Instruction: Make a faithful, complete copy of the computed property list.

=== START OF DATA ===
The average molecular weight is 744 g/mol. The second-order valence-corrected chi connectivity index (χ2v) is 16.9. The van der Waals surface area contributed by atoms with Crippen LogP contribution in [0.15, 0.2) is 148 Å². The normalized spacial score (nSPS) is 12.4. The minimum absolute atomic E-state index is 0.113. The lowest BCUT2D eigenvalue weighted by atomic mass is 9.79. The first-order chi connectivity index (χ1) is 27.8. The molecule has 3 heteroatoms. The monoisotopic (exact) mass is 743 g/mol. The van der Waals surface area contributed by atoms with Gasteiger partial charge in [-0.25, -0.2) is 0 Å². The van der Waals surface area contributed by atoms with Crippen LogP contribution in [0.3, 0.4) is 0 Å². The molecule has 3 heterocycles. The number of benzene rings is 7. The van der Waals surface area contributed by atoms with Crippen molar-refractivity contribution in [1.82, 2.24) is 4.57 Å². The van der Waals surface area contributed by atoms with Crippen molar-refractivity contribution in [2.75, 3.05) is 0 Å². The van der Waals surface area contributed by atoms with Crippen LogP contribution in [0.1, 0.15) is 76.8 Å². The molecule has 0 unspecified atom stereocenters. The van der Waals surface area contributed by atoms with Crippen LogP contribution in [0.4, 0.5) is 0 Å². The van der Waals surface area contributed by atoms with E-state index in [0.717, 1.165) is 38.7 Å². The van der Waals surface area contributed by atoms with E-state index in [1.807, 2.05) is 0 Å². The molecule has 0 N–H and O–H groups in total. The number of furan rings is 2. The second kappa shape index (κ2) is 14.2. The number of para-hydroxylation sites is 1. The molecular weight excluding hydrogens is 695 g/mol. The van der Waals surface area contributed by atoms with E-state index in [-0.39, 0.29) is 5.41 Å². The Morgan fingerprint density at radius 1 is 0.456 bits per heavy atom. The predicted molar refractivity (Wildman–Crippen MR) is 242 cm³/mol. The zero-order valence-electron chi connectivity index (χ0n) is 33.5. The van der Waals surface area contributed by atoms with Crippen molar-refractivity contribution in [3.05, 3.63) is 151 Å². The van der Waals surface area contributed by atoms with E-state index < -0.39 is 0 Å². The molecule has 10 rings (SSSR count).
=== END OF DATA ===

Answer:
The average molecular weight is 744 g/mol. The second-order valence-corrected chi connectivity index (χ2v) is 16.9. The van der Waals surface area contributed by atoms with Crippen LogP contribution in [0.15, 0.2) is 148 Å². The normalized spacial score (nSPS) is 12.4. The minimum absolute atomic E-state index is 0.113. The lowest BCUT2D eigenvalue weighted by atomic mass is 9.79. The first-order chi connectivity index (χ1) is 27.8. The molecule has 3 heteroatoms. The monoisotopic (exact) mass is 743 g/mol. The van der Waals surface area contributed by atoms with Gasteiger partial charge in [-0.25, -0.2) is 0 Å². The van der Waals surface area contributed by atoms with Crippen LogP contribution in [0.3, 0.4) is 0 Å². The molecule has 3 heterocycles. The number of benzene rings is 7. The van der Waals surface area contributed by atoms with Crippen molar-refractivity contribution in [1.82, 2.24) is 4.57 Å². The van der Waals surface area contributed by atoms with Crippen molar-refractivity contribution in [2.75, 3.05) is 0 Å². The van der Waals surface area contributed by atoms with Crippen LogP contribution in [0.1, 0.15) is 76.8 Å². The molecule has 0 unspecified atom stereocenters. The van der Waals surface area contributed by atoms with Crippen LogP contribution in [0.4, 0.5) is 0 Å². The van der Waals surface area contributed by atoms with E-state index in [0.717, 1.165) is 38.7 Å². The van der Waals surface area contributed by atoms with E-state index in [1.807, 2.05) is 0 Å². The molecule has 0 N–H and O–H groups in total. The number of furan rings is 2. The second kappa shape index (κ2) is 14.2. The number of para-hydroxylation sites is 1. The molecular weight excluding hydrogens is 695 g/mol. The van der Waals surface area contributed by atoms with E-state index in [-0.39, 0.29) is 5.41 Å². The Morgan fingerprint density at radius 1 is 0.456 bits per heavy atom. The predicted molar refractivity (Wildman–Crippen MR) is 242 cm³/mol. The zero-order valence-electron chi connectivity index (χ0n) is 33.5. The van der Waals surface area contributed by atoms with Crippen molar-refractivity contribution in [3.05, 3.63) is 151 Å². The van der Waals surface area contributed by atoms with E-state index < -0.39 is 0 Å². The molecule has 10 rings (SSSR count).